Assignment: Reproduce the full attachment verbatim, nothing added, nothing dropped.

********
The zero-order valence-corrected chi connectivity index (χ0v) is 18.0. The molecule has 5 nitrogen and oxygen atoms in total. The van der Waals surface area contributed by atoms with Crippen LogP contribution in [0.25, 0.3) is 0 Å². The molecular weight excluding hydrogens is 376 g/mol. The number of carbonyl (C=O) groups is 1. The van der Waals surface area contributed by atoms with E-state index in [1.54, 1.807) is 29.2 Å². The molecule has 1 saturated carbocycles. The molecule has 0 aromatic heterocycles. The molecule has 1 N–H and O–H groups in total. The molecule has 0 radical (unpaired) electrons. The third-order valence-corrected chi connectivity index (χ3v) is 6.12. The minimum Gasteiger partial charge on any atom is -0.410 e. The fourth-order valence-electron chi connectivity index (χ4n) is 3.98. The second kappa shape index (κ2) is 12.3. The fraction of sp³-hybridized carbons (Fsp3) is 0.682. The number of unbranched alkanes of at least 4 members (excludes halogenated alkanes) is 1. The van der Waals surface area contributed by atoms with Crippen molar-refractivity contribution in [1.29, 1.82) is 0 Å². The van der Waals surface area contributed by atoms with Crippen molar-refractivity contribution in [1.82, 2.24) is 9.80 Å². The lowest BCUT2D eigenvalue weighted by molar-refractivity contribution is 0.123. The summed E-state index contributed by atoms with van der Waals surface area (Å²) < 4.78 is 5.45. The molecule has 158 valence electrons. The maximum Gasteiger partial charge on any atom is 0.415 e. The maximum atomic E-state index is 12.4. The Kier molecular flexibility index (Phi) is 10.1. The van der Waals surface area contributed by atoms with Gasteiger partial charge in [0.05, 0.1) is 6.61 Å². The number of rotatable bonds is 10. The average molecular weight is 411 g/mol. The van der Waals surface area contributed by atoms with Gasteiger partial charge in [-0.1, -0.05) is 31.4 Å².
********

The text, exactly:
The zero-order valence-corrected chi connectivity index (χ0v) is 18.0. The molecule has 5 nitrogen and oxygen atoms in total. The van der Waals surface area contributed by atoms with Crippen LogP contribution in [0.25, 0.3) is 0 Å². The molecular weight excluding hydrogens is 376 g/mol. The number of carbonyl (C=O) groups is 1. The van der Waals surface area contributed by atoms with E-state index in [1.54, 1.807) is 29.2 Å². The molecule has 1 saturated carbocycles. The molecule has 0 aromatic heterocycles. The molecule has 1 N–H and O–H groups in total. The molecule has 0 radical (unpaired) electrons. The third-order valence-corrected chi connectivity index (χ3v) is 6.12. The minimum Gasteiger partial charge on any atom is -0.410 e. The fourth-order valence-electron chi connectivity index (χ4n) is 3.98. The second kappa shape index (κ2) is 12.3. The fraction of sp³-hybridized carbons (Fsp3) is 0.682. The number of unbranched alkanes of at least 4 members (excludes halogenated alkanes) is 1. The van der Waals surface area contributed by atoms with Crippen molar-refractivity contribution in [1.29, 1.82) is 0 Å². The van der Waals surface area contributed by atoms with Crippen molar-refractivity contribution in [1.82, 2.24) is 9.80 Å². The lowest BCUT2D eigenvalue weighted by molar-refractivity contribution is 0.123. The summed E-state index contributed by atoms with van der Waals surface area (Å²) < 4.78 is 5.45. The molecule has 158 valence electrons. The maximum Gasteiger partial charge on any atom is 0.415 e. The maximum atomic E-state index is 12.4. The Kier molecular flexibility index (Phi) is 10.1. The van der Waals surface area contributed by atoms with Gasteiger partial charge in [0.05, 0.1) is 6.61 Å². The number of rotatable bonds is 10. The average molecular weight is 411 g/mol. The van der Waals surface area contributed by atoms with Gasteiger partial charge in [-0.1, -0.05) is 31.4 Å².